The new type of populism enabled by Big Data aims at making anyone identify with "the excluded", regardless of their social class -it doesn't matter whether lower, middle or higher. By knowing what the preferences of each online user user, the politicians integrate this preference into their political speech and create appropriate meaning. If one loves dolphins, BigData will know, and it will use this information to sell them a song about dolphin love, a dolphin carpet or a dolphin - loving presidential candidate. If we're talking cats, then replace the word "dolphin" with "cats" in the last sentence and you get a personalized online experience. Imagine what happens when liking cats and dolphins turns into supporting gun rights, LGBTQ rights, Women rights or hating Jews, Arabs or pension-cuts. All of these political preferences are used to lure you, the reader, into a politician's campaign. He/she only embraces these issues because they know that the audience cares for them, not because they actually care or have solutions to solve them. This is how empty signifiers are created.

To better understand the Cats vs Dolphins "piece of art" I did above, check Wall Street Journal's fun game on how a Liberal and a Conservative Facebook Timeline differed in content during the US Presidential campaign.

Big Data - best tool for public opinion manipulation

What you saw above is called an "opinion bubble". Once in there, everyone thinks they're on the right side of history. Which is not particularly wrong, maybe they are. Online activism has had great results with the mobilization of the masses. But news on platforms such as Facebook always reinforce existing opinions, good..or bad. It didn't take long until this phenomenon turned into a tool for public opinion manipulation.

You'll tell me this what politicians always did in their campaigns. And you'd be right. But the methods today have a much greater precision and rate of success than the old newspaper of TV. The reason? In the past, political campaigns were based on guessing. There was one message for all and strategists did not receive constant feedback on how audiences react to their message. Political campaigners did not have so much information on how audiences look like therefore they could not attract voters so easy. Now, political messages look like on the TV from my "piece of art." The biggest difference is that in the past, politicians had the same message for all. Now, the messages one politician sends are different according to the audience he/she speaks to. That's why, for example, politicians often seem to contradict themselves.

Today we have Trump winning with a strategy of testing 175,000 different ad variations for his arguments, in order to find the right versions above all via Facebook. The messages differed for the most part only in microscopic details, in order to target the recipients in the optimal psychological way: different headings, colors, captions, with a photo or video. , according to an interview with Cambridge Analytica's CEO.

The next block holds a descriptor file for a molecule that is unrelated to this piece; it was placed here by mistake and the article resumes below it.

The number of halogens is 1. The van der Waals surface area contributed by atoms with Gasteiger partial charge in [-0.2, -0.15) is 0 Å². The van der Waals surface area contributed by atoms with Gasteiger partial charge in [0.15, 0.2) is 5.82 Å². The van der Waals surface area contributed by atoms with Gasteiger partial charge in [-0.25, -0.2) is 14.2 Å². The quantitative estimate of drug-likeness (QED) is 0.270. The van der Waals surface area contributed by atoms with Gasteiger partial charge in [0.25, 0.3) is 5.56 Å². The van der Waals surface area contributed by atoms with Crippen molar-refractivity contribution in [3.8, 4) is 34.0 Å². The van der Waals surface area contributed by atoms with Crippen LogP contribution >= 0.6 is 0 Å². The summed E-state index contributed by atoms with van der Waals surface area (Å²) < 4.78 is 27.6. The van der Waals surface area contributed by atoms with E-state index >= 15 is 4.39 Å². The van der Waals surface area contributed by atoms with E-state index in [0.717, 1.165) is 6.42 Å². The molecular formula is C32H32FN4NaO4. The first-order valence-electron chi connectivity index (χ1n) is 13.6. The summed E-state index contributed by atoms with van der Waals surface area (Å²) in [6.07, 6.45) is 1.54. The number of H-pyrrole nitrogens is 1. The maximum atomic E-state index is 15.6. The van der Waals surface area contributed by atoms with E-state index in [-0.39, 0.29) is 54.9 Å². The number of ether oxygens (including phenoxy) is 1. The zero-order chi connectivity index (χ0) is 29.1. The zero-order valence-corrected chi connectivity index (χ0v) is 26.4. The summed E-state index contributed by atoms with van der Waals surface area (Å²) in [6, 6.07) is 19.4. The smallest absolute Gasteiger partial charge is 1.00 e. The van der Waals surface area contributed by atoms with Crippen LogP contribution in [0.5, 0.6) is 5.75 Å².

Big Data helps politicians to obtain data on their audiences, orchestrate behaviour and create opinion bubbles. I will discuss the effects of these opinion bubbles in a future article. So far, what you need to remember is that your vote is well, not really your vote. They know what to say to please you because they know everything about you while you only know what they want you to known about them.

Concluding, folks...

The time is now. It doesn't matter you're not a techie. That's not an excuse. Big Data industry is reshaping reality. Whether you want it or not, you have to have your saying, for the sake of a world free from alternative facts. So far, businesses have not been very transparent and informative on users' digital rights. Collected data can be used during political campaigns and drastically influence their result. There are no comprehensive guides for non-techies regarding the laws in EU concerning digital privacy and security. These are all reasons to think twice before installing an app, reading your news on Facebook or skipping that article on GDPR 'cause of its length. I will end this article with a call for action.

It is time to demand:
  • informative campaigns on our digital rights
  • business accountability and transparency
  • a separation between commercial and political uses of collected data
  • respect for users' data

Cheerios & See you soon!

Photo Credits:

Cat by joshuascottphotos (2008) https://www.flickr.com/photos/kowaleski/2243532184/
Headphones by JAL71(1998) https://www.flickr.com/photos/mrjameslewis/2300837528/
Cat by NathanF (2008) https://www.flickr.com/photos/nathanf/2314676429/
Dolphin by nakhon100 (2008) https://www.flickr.com/photos/8058098@N07/2718571627/
LG LED LCD TV (SL9000) by LGEPR (2009) https://www.flickr.com/photos/lge/3883498363/
Cat by HeyDanielle (2010) https://www.flickr.com/photos/heydanielle/5224836147/
Dolphin by www.metaphoricalplatypus.com (2011) https://www.flickr.com/photos/29638108@N06/5230441013/
Dolphin by ross_hawkes (2004) https://www.flickr.com/photos/rosshawkes/5526978573/
Dolphin 2of3 by tolomea (2011) https://www.flickr.com/photos/tolomea/7112027921/
Harvest Townhomes - Living Room by Polygon Homes (2012) https://www.flickr.com/photos/polygonhomes/8723786735/
Stripes Design Cowhide Patchwork Rug by ShineRugs (2015) https://www.flickr.com/photos/shinerugs/16461924286/
Silhouettes by www.freepik.com
Sad party mammal by Sara Kaplan (2004) https://www.flickr.com/photos/megcasablancas/2211044132/